January Club of the Month!

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From small beginnings over 50 years ago to being one of the leading UK snowsports facilities today, Norfolk Snowsports Club continues to help people in unique and inspiring ways.

The club, located in Trowse, Norfolk, is home to a 170-metre main slope, beginner slopes, waves and moguls and a modern Alpine Clubhouse.

Fortnightly Adaptive skiing sessions ensure that anyone, regardless of physical or mental ability, can feel the rush of skiing down ‘Trowse Mountain’, as it is known by all at the club.

The member-owned club is a 'CASC', a Community Amateur Sports Club with over 3000 members.

The 25 club instructors and other volunteers who support the adaptive sessions have training and experience in introducing skiing to anyone that has additional needs that might make it difficult for them to follow the usual progression of ski lessons.

The recent award of a Toyota Parasport grant has helped to fund the purchase of new sit-skis for use by paraplegic skiers. The club also caters for sensory impaired, learning impaired and neurologically diverse children and adults.

Adaptive skiing coordinator and instructor Richard Roberts has been volunteering for 12 years, during which time he has seen remarkable growth within both the club and the skiers.

He said: “Over a long period, you notice the development of skiers that you might not see in just a week or two.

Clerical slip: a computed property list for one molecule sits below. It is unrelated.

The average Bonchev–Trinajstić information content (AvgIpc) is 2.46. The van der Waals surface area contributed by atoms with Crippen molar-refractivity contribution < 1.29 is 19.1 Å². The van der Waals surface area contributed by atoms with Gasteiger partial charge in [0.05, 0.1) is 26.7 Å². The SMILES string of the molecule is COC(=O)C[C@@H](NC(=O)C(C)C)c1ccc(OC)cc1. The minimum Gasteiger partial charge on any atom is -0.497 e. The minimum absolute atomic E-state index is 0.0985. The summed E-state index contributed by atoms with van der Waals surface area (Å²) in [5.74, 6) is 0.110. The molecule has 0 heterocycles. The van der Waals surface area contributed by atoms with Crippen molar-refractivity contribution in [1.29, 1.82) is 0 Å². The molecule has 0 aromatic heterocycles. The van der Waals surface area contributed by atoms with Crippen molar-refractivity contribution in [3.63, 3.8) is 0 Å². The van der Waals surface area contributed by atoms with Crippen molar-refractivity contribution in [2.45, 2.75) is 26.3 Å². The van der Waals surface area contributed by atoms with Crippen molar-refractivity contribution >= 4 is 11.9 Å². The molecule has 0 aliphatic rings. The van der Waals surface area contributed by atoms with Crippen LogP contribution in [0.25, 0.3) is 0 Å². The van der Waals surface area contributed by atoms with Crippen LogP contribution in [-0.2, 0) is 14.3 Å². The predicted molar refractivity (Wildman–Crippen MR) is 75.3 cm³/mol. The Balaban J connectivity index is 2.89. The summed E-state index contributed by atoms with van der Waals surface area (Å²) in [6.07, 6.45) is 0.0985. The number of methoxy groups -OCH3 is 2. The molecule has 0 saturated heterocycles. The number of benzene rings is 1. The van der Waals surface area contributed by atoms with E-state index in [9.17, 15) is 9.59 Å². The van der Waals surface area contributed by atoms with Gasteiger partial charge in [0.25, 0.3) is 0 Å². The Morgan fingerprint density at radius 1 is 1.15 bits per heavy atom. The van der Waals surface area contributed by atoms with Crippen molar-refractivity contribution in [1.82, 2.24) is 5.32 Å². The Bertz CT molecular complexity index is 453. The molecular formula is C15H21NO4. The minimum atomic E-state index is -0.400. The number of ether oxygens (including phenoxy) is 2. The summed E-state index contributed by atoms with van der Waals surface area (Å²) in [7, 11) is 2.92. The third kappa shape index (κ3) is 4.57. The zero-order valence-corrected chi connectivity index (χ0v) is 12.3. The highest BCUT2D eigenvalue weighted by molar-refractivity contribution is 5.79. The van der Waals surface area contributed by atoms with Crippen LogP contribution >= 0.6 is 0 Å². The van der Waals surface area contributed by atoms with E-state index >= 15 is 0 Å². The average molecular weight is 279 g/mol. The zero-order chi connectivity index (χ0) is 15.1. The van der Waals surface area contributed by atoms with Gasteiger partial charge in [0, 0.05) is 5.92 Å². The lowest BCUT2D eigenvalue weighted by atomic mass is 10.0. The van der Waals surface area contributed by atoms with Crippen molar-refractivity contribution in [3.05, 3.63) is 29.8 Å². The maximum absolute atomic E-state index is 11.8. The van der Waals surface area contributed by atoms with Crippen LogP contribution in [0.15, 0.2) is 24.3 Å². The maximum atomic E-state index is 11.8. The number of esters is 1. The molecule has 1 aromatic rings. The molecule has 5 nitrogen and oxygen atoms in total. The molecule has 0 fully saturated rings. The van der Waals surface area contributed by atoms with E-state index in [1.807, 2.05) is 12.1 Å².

“We have skiers here whose legs turned to jelly when they first went on to the slope. Now they can ski from the top, carefully but confidently.”

One thing that the club can also boast is people travelling from far and wide to join in, something Richard prides the club on.

“Not all ski centres have an adaptive group and I think people like what we do here,” he added.

“It’s a very nice community, we have good facilities and we’re at a convenient time of the week on a Sunday afternoon when people can get here.” 

One person who travels long distance to be a part of the action is Birmingham-based John Churcher, a blind participant who requires a sight guide as well as the volunteers. 

He said: “I think this is probably one of the best slopes that there is.

“The volunteers are very good, they look after me and that’s what I want, somebody who can give me the hints and tips that I can’t see myself. They’re really good at that.” 

Another who benefits from the bi-weekly adaptive ski programme is Rory Fairfoot, a non-verbal 24-year-old with autism. 

His mother, Jenny Mayne, has seen Rory reap the rewards from the continued support of the volunteers over a sustained period. 

She said “Rory has been coming here for about nine or ten years and it’s absolutely fantastic for him.

“He’s a very physically able young man but he’s got severe learning difficulties, he’s non-verbal and he understands very little but once he grasps a skill, he’s usually quite good at it.

“The volunteers here have been really good with him and taught him how to ski, so he’s now a really competent skier. It’s great.”

The club started the new year on a high by being named Parasport Club of the Month for January, an accolade which left Roberts humbled.

“It’s a bit of a shock and really unexpected,” he said.

“But it’s a great tribute to the volunteers who come here and the community of skiers who come here every week.”